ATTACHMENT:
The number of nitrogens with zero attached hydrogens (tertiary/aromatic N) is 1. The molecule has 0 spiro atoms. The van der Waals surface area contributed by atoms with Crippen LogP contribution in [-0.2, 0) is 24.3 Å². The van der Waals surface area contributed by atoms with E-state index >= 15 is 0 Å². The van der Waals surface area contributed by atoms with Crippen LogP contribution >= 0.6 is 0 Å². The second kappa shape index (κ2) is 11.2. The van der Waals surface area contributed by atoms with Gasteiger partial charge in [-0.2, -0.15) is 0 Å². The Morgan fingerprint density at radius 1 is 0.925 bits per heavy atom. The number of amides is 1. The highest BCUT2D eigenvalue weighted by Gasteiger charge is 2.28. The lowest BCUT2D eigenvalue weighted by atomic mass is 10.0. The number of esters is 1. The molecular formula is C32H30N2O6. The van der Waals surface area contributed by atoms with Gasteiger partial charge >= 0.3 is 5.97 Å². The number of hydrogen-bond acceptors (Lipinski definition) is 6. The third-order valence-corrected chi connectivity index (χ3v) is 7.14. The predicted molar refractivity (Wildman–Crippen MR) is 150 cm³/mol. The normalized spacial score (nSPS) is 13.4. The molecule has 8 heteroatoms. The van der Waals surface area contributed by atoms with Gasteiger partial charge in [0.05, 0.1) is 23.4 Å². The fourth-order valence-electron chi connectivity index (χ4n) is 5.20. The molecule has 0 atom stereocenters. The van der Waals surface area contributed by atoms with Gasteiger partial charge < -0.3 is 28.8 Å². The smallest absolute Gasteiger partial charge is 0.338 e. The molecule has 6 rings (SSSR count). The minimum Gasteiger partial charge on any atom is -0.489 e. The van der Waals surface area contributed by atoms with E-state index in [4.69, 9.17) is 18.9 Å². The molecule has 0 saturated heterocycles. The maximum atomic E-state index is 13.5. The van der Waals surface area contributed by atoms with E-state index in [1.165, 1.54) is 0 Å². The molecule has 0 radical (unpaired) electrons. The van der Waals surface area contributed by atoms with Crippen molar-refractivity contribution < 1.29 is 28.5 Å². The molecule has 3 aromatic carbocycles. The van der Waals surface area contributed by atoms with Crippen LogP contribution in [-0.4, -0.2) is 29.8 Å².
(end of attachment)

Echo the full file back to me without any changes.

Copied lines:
The number of nitrogens with zero attached hydrogens (tertiary/aromatic N) is 1. The molecule has 0 spiro atoms. The van der Waals surface area contributed by atoms with Crippen LogP contribution in [-0.2, 0) is 24.3 Å². The van der Waals surface area contributed by atoms with E-state index >= 15 is 0 Å². The van der Waals surface area contributed by atoms with Crippen LogP contribution >= 0.6 is 0 Å². The second kappa shape index (κ2) is 11.2. The van der Waals surface area contributed by atoms with Gasteiger partial charge in [-0.2, -0.15) is 0 Å². The Morgan fingerprint density at radius 1 is 0.925 bits per heavy atom. The number of amides is 1. The highest BCUT2D eigenvalue weighted by Gasteiger charge is 2.28. The lowest BCUT2D eigenvalue weighted by atomic mass is 10.0. The number of esters is 1. The molecular formula is C32H30N2O6. The van der Waals surface area contributed by atoms with Gasteiger partial charge >= 0.3 is 5.97 Å². The number of hydrogen-bond acceptors (Lipinski definition) is 6. The third-order valence-corrected chi connectivity index (χ3v) is 7.14. The predicted molar refractivity (Wildman–Crippen MR) is 150 cm³/mol. The normalized spacial score (nSPS) is 13.4. The molecule has 8 heteroatoms. The van der Waals surface area contributed by atoms with Gasteiger partial charge in [0.05, 0.1) is 23.4 Å². The fourth-order valence-electron chi connectivity index (χ4n) is 5.20. The molecule has 0 atom stereocenters. The van der Waals surface area contributed by atoms with Gasteiger partial charge < -0.3 is 28.8 Å². The smallest absolute Gasteiger partial charge is 0.338 e. The molecule has 6 rings (SSSR count). The minimum Gasteiger partial charge on any atom is -0.489 e. The van der Waals surface area contributed by atoms with E-state index in [4.69, 9.17) is 18.9 Å². The molecule has 0 saturated heterocycles. The maximum atomic E-state index is 13.5. The van der Waals surface area contributed by atoms with E-state index in [1.165, 1.54) is 0 Å². The molecule has 0 radical (unpaired) electrons. The van der Waals surface area contributed by atoms with Crippen molar-refractivity contribution < 1.29 is 28.5 Å². The molecule has 3 aromatic carbocycles. The van der Waals surface area contributed by atoms with Crippen LogP contribution in [-0.4, -0.2) is 29.8 Å².